The inspectors determined that they would make a controlled delivery of the cocaine to McGregor with the cooperation of both state and federal authorities. They transported the notebook to Miami where they repackaged it and addressed it to McGregor at his home. Inside the package the inspectors had placed an electronic beeper, for which they had obtained a federal warrant, that would alert them when the package was opened. Inspector Perone, who applied for the warrant to monitor the beeper, testified that he did not ask the federal magistrate who issued that warrant for an additional warrant to search McGregor's apartment once the cocaine was delivered because he believed that due to the relatively small amount of cocaine involved, the United States Attorney would decline prosecution in favor of a state prosecution.1  As the majority opinion notes, a cooperating state agent began the process of securing a state search warrant but when the federal officers learned that a state warrant could not be executed until fifteen minutes after the beeper sounded the federal agents decided to proceed without a warrant. Once the state agent learned, prior to the delivery of the package, that the federal agents involved were not proceeding in compliance with state law, he refused to participate in the operation.

Disguised as a postal delivery worker, Inspector Perone delivered the package to McGregor at his apartment. McGregor identified himself and signed for the package. The inspectors then conducted surveillance of the apartment and monitored the beeper. Five-and-a-half hours after delivery, the beeper alerted the agents that the package had been opened. The inspectors then made a warrantless entry into McGregor's home. Once inside, the inspectors located the occupants of the apartment and the package containing cocaine. Although the exterior of the package had been opened, the leather notebook covers in which the cocaine was hidden remained intact. After obtaining McGregor's consent to search his apartment, the inspectors discovered other quantities of cocaine and McGregor confessed.

Under settled Fourth Amendment jurisprudence, a warrantless search or seizure inside a home is presumptively unreasonable. Payton v. New York, 445 U.S. 573, 586, 100 S. Ct. 1371, 1380, 63 L. Ed. 2d 639 (1980). Where probable cause and exigent circumstances exist, however, warrantless action may be allowed. Id. at 590, 100 S. Ct. at 1382. It is undisputed that the inspectors had probable cause to arrest appellant and to search his apartment for the notebook containing cocaine. The only issue is whether an exigency justified the warrantless entry.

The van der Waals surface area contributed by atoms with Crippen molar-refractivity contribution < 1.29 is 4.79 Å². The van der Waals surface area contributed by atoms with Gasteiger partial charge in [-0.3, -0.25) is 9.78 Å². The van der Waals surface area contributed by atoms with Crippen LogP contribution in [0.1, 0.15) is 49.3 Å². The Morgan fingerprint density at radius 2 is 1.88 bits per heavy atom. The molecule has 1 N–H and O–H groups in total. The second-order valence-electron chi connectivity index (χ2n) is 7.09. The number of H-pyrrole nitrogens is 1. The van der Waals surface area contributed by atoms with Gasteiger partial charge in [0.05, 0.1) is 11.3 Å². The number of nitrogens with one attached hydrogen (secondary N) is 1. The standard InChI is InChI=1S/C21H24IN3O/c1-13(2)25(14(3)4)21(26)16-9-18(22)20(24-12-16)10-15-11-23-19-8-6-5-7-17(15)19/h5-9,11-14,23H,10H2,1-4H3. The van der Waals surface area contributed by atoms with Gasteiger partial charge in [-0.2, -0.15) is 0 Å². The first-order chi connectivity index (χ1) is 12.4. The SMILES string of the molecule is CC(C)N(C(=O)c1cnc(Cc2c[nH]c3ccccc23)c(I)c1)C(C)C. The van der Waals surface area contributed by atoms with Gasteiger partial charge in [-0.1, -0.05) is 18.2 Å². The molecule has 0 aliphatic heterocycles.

A situation may become exigent when there is danger of the loss, destruction, removal or concealment of evidence. United States v. Blasco, 702 F.2d 1315, 1325 (11th Cir.), cert. denied, 464 U.S. 914, 104 S. Ct. 275, 78 L. Ed. 2d 256 (1983). This exigency is "particularly compelling in narcotics cases" because narcotics may be easily destroyed. United States v. Young, 909 F.2d 442, 446 (11th Cir. 1990). The exigency exception, however, only applies when "the inevitable delay incident to obtaining a warrant must give way to an urgent need for immediate action." United States v. Burgos, 720 F.2d 1520, 1526 (11th Cir. 1983); see also United States v. Lynch, 934 F.2d 1226, 1232 (11th Cir. 1991) (following Burgos) ; United States v. Edmondson, 791 F.2d 1512, 1515 (11th Cir. 1986) (exigent circumstances exist only when it is impossible or impractical to obtain a warrant); cf. Vale v. Louisiana, 399 U.S. 30, 34-35, 90 S. Ct. 1969, 1971-73, 26 L. Ed. 2d 409 (1970) (warrantless search of home improper where no showing of exception to warrant clause or impracticality of obtaining search warrant when police obtained arrest warrant). This is not to say that a warrant must immediately be secured as soon as there are legally sufficient grounds to obtain one; there is no per se constitutional rule forbidding law enforcement officials who have probable cause from acting on exigencies that subsequently arise. Law enforcement officials possessing probable cause may not, however, circumvent the warrant requirement by intentionally causing an exigency in an otherwise stable situation.2  "This Circuit has held ... that a warrantless search is illegal when police possess probable cause but instead of obtaining a warrant create exigent circumstances." United States v. Tobin, 923 F.2d 1506, 1511 (11th Cir.) (en banc) (citing United States v. Scheffer, 463 F.2d 567, 575 (5th Cir. 1972)), cert. denied, --- U.S. ----, 112 S. Ct. 299, 116 L. Ed. 2d 243 (1991).

Under the facts of this case, there was simply no reason for the inspectors to act without a warrant. As the government controlled the time of delivery of the package, it cannot be disputed that the inspectors had ample time to secure a warrant. Even after the package was delivered, over five hours passed before the beeper indicated that the package had been opened. Certainly, this was sufficient time for a warrant to have been obtained. A search warrant or an arrest warrant would have given the agents legal grounds for entering McGregor's home.3  Payton v. New York, 445 U.S. at 589-90, 100 S. Ct. at 1381-82.